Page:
Kinetic Proofreading

Richard Neher
Biozentrum, University of Basel

slides at

Why be accurate?

  • Much of biology relies on error free synthesis of very long polymers (DNA, proteins)
  • If the per base/aa error rate is $\epsilon$, probability of an error free product is $e^{-\epsilon L}$
  • Error free replication of a bacterial chromosome ($10^7$ bases) requires error rates $\ll 10^{-7}$

What limits accuracy?

Michaelis-Menten reaction

$S + E \leftrightharpoons ES \rightarrow P + E $
  • Biochemical reactions typically go through intermediate states.
  • On rates are similar, limited by diffusion.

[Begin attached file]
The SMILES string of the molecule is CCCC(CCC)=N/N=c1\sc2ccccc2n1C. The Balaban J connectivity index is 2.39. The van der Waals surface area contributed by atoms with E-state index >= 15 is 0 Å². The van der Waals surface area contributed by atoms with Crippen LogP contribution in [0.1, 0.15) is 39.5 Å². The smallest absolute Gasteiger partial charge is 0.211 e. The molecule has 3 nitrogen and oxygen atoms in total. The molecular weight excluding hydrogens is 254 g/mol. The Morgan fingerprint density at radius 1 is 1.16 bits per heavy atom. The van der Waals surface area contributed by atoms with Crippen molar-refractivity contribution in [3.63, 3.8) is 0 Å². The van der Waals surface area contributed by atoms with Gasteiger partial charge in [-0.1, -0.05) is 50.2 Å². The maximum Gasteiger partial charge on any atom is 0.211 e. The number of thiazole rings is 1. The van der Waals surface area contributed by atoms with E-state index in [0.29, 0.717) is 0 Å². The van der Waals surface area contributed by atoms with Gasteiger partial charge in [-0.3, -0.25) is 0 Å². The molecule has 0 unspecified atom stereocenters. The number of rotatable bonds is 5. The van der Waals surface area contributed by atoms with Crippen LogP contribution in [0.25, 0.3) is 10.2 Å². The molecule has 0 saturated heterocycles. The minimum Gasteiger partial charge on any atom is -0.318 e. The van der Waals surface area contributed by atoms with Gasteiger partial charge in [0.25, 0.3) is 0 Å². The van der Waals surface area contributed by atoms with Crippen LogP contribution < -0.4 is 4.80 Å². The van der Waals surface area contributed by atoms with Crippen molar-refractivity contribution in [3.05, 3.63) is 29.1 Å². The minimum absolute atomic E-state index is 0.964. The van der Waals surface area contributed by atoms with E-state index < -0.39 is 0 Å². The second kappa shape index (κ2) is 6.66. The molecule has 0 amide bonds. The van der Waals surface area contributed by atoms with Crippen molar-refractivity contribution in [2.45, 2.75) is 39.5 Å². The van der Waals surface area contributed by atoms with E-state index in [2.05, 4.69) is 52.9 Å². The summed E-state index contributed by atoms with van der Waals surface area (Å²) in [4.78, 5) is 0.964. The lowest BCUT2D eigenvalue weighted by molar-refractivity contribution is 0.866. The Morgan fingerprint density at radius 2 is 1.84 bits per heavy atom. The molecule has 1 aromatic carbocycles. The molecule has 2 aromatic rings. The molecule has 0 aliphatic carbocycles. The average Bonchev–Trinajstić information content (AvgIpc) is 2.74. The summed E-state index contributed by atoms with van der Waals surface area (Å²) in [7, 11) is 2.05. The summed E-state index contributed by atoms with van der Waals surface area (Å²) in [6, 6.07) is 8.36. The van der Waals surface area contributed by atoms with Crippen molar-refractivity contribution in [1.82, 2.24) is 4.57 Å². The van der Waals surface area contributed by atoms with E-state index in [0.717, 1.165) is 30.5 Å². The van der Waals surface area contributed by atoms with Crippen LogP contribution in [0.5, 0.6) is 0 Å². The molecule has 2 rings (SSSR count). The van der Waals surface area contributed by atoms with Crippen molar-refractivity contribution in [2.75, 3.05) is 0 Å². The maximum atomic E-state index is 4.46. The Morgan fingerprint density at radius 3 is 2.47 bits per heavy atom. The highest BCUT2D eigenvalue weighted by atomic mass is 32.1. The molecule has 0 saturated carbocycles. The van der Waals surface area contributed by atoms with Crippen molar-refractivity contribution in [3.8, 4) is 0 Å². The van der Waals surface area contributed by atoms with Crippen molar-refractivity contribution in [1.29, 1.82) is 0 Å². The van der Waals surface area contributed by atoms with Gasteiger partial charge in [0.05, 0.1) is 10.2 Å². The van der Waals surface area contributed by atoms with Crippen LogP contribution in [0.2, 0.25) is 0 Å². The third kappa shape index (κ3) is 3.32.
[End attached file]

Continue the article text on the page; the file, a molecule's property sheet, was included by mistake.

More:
• Discrimination is via the off-rates
  • Off-rates determine the life time of the intermediate.
  • Off-rates are determined by the free energy of the transition state
  • The ratio of off-rates is given by $e^{-\Delta G/kT}$. Lower limit for error rate!
  • Typical energies of discrimination are low.
  • DNA base pairing/stacking energies $\sim 3kT$
  • Translation is based on mRNA/anti-codon interaction. Mismatches cost a few $kT$.
John Hopfield
Princeton University
Jaques Ninio
ENS Paris

Error rates of genome replication

Sanjuan et al. 10.1126/science.1169202

Self/non-self antigen discrimination by T-cells

  • T-cells scan MHC/peptide complexes for evidence infection.
  • Many self-antigens, few non-self.
  • Interactions energies are similar.
  • Need for rapid but accurate discrimination.
T cell receptor binding to MHC-antigen complex. Courtesy of J. Kimball
T-cells are activated via a phosphorylation cascade that implements kinetic proof reading